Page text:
Monday, April 6, 2020

Nancy D. Campbell's "OD: Naloxone and the Politics of Overdose"

Nancy D. Campbell is Professor and Head of the Department of Science and Technology Studies at Rensselaer Polytechnic Institute. She is the author of Using Women: Gender, Drug Policy, and Social Justice; Discovering Addiction: The Science and Politics of Substance Abuse Research; and coauthor of The Narcotic Farm: The Rise and Fall of America's First Prison for Drug Addicts and Gendering Addiction: The Politics of Drug Treatment in a Neurochemical World.

Campbell applied the “Page 99 Test” to her new book, OD: Naloxone and the Politics of Overdose, and reported the following:
Appearing on page 99 is a hand-drawn figure used by Milton Helpern, Chief Medical Examiner in New York City, for a 1972 paper titled “Fatalities from Narcotic Addiction in New York City: Pathologic Circumstance and Pathologic Findings.” That page recounts Helpern’s talk before the British Society for the Study of Addiction in London. Helpern drew attention to the social and economic changes that catalyzed the increase of heroin-related deaths among youth from urban communities of color in New York City. This graph starkly illustrates the increase in such deaths from the early 1950s to the early 1970s, a time when New York Center was the epicenter of overdose in the United States.

OD is a history of the present. Page 99 is crucial to the historical tale, as these deaths became “endemic,” the grounds from which the late 20th and early 21st century overdose epidemic grew. Readers are advised to keep calm, carry on, and carry naloxone. Naloxone or NarcanTM itself emerges as a central character on page 100. In 1972, when the page 99 chart was made, naloxone had just been FDA approved and was in the process of being phased into ORs and ERs for reversing overdose.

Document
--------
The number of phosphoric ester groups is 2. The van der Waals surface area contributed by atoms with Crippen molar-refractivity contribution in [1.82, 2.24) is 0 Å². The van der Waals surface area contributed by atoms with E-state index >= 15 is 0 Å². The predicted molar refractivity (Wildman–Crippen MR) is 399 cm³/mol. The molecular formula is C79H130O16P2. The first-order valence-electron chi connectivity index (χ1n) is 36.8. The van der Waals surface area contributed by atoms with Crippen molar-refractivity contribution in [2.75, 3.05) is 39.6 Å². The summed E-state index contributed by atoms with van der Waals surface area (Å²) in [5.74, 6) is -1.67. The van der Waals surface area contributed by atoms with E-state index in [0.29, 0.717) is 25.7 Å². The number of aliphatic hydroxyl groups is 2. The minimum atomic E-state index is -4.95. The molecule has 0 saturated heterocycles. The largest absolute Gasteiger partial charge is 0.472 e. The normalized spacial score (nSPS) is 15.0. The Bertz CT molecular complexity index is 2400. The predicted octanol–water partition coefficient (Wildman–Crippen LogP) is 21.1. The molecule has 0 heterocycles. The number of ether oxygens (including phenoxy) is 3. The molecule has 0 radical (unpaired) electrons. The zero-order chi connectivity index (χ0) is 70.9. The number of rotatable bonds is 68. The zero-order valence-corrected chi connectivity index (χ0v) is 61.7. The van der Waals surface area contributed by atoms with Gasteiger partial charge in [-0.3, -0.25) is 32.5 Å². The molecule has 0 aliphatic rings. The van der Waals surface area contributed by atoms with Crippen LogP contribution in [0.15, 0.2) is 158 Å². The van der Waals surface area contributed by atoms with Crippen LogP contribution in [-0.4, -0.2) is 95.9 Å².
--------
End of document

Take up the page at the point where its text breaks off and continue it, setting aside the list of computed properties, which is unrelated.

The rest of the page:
Naloxone gradually displaced its predecessor, nalorphine or NallineTM, which the book recounts was used by police to detect if someone had recently used heroin by measuring pupil response. Let’s extend the page 99 test to pages 199 and 299. Don’t be intimidated—the book tells a big story but is punctuated by 40 illustrations ranging from ad campaigns by the Scottish Drugs Forum and NYC Health to ‘zine collages from the early overdose prevention that grew out of AIDS activism and needle exchange.

“Resuscitating Society: Overdose in Post-Thatcherite Britain” begins on page 199. This chapter recounts a very different history of overdose in a nation that maintained a cadre of “therapeutic addicts” via the so-called British System, and thus did not experience the influx of “nontherapeutic addicts” until later than the United States. Plus the UK infused harm reduction throughout the National Health Service. Scotland and Wales implemented the world’s first National Naloxone Programmes in “Trainspotting” country.

Page 299 occurs in the last chapter, “Overdose and the Politics of Redemption,” which argues that the life-and-death politics of naloxone have rendered it a “technology of solidarity.” After decades of proven effectiveness in emergency medicine, harm reduction activists wrenched naloxone out of medical hands and distributed it to drug users themselves and people likely to witness an overdose.

Getting naloxone into the hands of those who need it most took decades of dedication to harm reduction—to change law and policy, produce “proof of concept” and evidence, and build organizational infrastructure. The book captures the spirit of harm reduction because its author became a partisan. As argued in conclusion, “Harm reduction is a broad approach that may be adapted to prevent many kinds of social suffering through close attention to people, places, and things that matter. Starting from what matters most, change the world to reduce harms that we know well.”
Learn more about OD: Naloxone and the Politics of Overdose at the MIT Press website.

--Marshal Zeringue